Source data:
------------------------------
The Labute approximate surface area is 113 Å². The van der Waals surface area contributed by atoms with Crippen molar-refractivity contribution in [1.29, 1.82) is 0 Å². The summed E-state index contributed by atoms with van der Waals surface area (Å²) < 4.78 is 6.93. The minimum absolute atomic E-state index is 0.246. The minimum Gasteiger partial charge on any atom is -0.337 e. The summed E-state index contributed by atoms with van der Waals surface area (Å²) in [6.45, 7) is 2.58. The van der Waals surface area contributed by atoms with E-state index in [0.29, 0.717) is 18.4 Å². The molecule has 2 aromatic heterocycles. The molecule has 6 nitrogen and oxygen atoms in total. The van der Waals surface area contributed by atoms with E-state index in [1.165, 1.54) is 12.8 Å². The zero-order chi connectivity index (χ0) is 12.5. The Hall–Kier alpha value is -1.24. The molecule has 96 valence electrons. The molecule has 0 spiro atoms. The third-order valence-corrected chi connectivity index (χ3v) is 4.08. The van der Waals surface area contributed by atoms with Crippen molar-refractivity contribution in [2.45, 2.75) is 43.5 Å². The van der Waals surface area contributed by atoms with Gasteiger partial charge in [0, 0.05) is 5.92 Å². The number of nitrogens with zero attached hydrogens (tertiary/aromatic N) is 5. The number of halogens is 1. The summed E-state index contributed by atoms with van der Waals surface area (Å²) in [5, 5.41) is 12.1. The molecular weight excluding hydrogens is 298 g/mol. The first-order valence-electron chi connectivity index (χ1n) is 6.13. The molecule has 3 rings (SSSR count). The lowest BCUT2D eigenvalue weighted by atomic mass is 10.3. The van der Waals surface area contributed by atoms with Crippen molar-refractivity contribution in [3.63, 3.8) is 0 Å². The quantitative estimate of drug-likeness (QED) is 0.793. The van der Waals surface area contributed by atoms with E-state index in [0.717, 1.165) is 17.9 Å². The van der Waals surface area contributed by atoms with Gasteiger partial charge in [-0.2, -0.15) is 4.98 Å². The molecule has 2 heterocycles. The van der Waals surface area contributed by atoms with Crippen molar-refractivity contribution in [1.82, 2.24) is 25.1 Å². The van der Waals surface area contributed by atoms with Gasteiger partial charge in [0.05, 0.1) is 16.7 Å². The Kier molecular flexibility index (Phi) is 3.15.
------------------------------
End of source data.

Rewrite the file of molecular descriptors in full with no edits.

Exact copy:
The Labute approximate surface area is 113 Å². The van der Waals surface area contributed by atoms with Crippen molar-refractivity contribution in [1.29, 1.82) is 0 Å². The summed E-state index contributed by atoms with van der Waals surface area (Å²) < 4.78 is 6.93. The minimum absolute atomic E-state index is 0.246. The minimum Gasteiger partial charge on any atom is -0.337 e. The summed E-state index contributed by atoms with van der Waals surface area (Å²) in [6.45, 7) is 2.58. The van der Waals surface area contributed by atoms with E-state index in [0.29, 0.717) is 18.4 Å². The molecule has 2 aromatic heterocycles. The molecule has 6 nitrogen and oxygen atoms in total. The van der Waals surface area contributed by atoms with E-state index in [1.165, 1.54) is 12.8 Å². The zero-order chi connectivity index (χ0) is 12.5. The Hall–Kier alpha value is -1.24. The molecule has 96 valence electrons. The molecule has 0 spiro atoms. The third-order valence-corrected chi connectivity index (χ3v) is 4.08. The van der Waals surface area contributed by atoms with Crippen molar-refractivity contribution in [2.45, 2.75) is 43.5 Å². The van der Waals surface area contributed by atoms with Gasteiger partial charge in [0, 0.05) is 5.92 Å². The number of nitrogens with zero attached hydrogens (tertiary/aromatic N) is 5. The number of halogens is 1. The summed E-state index contributed by atoms with van der Waals surface area (Å²) in [5, 5.41) is 12.1. The molecular weight excluding hydrogens is 298 g/mol. The first-order valence-electron chi connectivity index (χ1n) is 6.13. The molecule has 3 rings (SSSR count). The lowest BCUT2D eigenvalue weighted by atomic mass is 10.3. The van der Waals surface area contributed by atoms with Crippen molar-refractivity contribution in [3.63, 3.8) is 0 Å². The quantitative estimate of drug-likeness (QED) is 0.793. The van der Waals surface area contributed by atoms with E-state index in [0.717, 1.165) is 17.9 Å². The van der Waals surface area contributed by atoms with Gasteiger partial charge in [-0.2, -0.15) is 4.98 Å². The molecule has 2 heterocycles. The van der Waals surface area contributed by atoms with Crippen molar-refractivity contribution in [1.82, 2.24) is 25.1 Å². The van der Waals surface area contributed by atoms with Gasteiger partial charge in [0.05, 0.1) is 16.7 Å². The Kier molecular flexibility index (Phi) is 3.15.